Two men from Massachusetts and Virginia have sued the interactive fitness platform and exercise equipment manufacturer for purported membership fee overcharges in violation of Peloton’s membership terms and state law. The Southern District of New York complaint filed on Friday asserts that Peloton knowingly mischarged residents of at least three states under the guise of a sales tax and improperly retained the fees for itself.
The filing explains that “Peloton is an exercise equipment and media company that allows its customers to replicate the ‘boutique’ studio-fitness experience at home by streaming live and on-demand exercise classes.” The fitness company’s membership model has two options: users can either elect a $39 per month subscription granting access to the company’s “full catalogue of classes along with real-time performance metric tracking when used with the Bike or Tread,” or a more limited $12.99 per month Peloton app subscription.
By purchasing either membership, the complaint explains, subscribers must agree to the company’s membership terms, in relevant part providing that they will pay the monthly fee corresponding to their selected plan and “any applicable taxes and other charges.” According to the complaint, Peloton illegally charged sales tax to Massachusetts, New York, and Virginia customers, notwithstanding the tax-exempt status of such digital goods under those states’ laws.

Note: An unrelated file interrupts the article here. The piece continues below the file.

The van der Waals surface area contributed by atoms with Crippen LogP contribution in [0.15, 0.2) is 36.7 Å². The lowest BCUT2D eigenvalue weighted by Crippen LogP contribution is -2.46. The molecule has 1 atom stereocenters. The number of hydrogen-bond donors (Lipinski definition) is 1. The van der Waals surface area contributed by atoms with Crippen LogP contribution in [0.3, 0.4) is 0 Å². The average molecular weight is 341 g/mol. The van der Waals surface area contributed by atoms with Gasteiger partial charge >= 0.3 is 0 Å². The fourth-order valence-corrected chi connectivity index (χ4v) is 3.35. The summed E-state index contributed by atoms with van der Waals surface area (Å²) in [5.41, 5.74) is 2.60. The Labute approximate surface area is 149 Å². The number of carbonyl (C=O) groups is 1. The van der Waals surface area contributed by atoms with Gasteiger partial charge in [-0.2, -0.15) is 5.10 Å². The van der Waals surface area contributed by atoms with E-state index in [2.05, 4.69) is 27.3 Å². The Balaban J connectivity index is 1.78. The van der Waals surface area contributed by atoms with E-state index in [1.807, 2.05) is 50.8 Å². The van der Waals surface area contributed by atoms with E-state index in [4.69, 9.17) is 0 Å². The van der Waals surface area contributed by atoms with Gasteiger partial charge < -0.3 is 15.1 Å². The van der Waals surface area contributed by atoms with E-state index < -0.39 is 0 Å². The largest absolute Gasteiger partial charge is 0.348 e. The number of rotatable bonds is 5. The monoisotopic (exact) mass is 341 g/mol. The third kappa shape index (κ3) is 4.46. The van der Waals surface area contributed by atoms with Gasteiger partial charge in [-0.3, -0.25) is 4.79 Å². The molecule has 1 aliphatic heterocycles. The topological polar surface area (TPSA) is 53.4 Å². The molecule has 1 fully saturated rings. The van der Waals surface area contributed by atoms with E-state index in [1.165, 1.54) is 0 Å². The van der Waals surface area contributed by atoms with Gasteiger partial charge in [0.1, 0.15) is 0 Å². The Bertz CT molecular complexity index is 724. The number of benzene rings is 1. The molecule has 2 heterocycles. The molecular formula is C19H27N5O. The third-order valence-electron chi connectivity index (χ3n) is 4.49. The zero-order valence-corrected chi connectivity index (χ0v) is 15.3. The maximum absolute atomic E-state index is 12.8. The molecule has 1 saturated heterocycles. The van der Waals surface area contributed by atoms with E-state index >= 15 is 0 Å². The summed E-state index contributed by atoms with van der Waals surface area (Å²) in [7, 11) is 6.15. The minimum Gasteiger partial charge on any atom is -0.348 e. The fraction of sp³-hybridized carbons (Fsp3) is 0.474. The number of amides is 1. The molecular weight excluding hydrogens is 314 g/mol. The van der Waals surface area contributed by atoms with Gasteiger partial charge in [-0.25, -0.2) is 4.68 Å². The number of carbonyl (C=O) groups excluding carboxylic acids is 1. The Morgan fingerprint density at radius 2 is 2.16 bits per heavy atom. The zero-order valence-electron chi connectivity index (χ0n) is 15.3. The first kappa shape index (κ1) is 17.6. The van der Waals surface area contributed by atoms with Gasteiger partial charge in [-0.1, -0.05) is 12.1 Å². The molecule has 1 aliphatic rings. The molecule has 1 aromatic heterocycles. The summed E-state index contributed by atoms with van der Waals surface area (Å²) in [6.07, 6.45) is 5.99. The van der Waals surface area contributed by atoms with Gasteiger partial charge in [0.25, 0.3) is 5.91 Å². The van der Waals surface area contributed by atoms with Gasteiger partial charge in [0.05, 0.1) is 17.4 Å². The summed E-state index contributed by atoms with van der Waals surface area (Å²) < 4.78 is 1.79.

The two plaintiffs purchased the Peloton Bike and all-access memberships in January and December 2019. Yet, Peloton assessed them both a sales tax in excess of 6% on their subscriptions every month through December 2020. Allegedly, the company eventually changed its taxation practices in the three aforementioned states effective Jan. 1, 2021.
The plaintiffs assert that the overcharges were not only willing and knowing, but worse yet, were not remitted to state authorities. Keeping the fake sales tax was a way to maximize profits at subscribers’ expense, the complaint contends. The filing seeks certification of a “Breach of Contract Class” consisting of Massachusetts, New York, and Virginia residents who paid tax on a Peloton membership through Dec. 31, 2020, and two New York and Virginia subclasses consisting of the same.
The plaintiffs seek all available compensatory, statutory, and punitive damages, and reasonable attorneys’ fees and costs. The consumers are represented by Susman Godfrey L.L.P.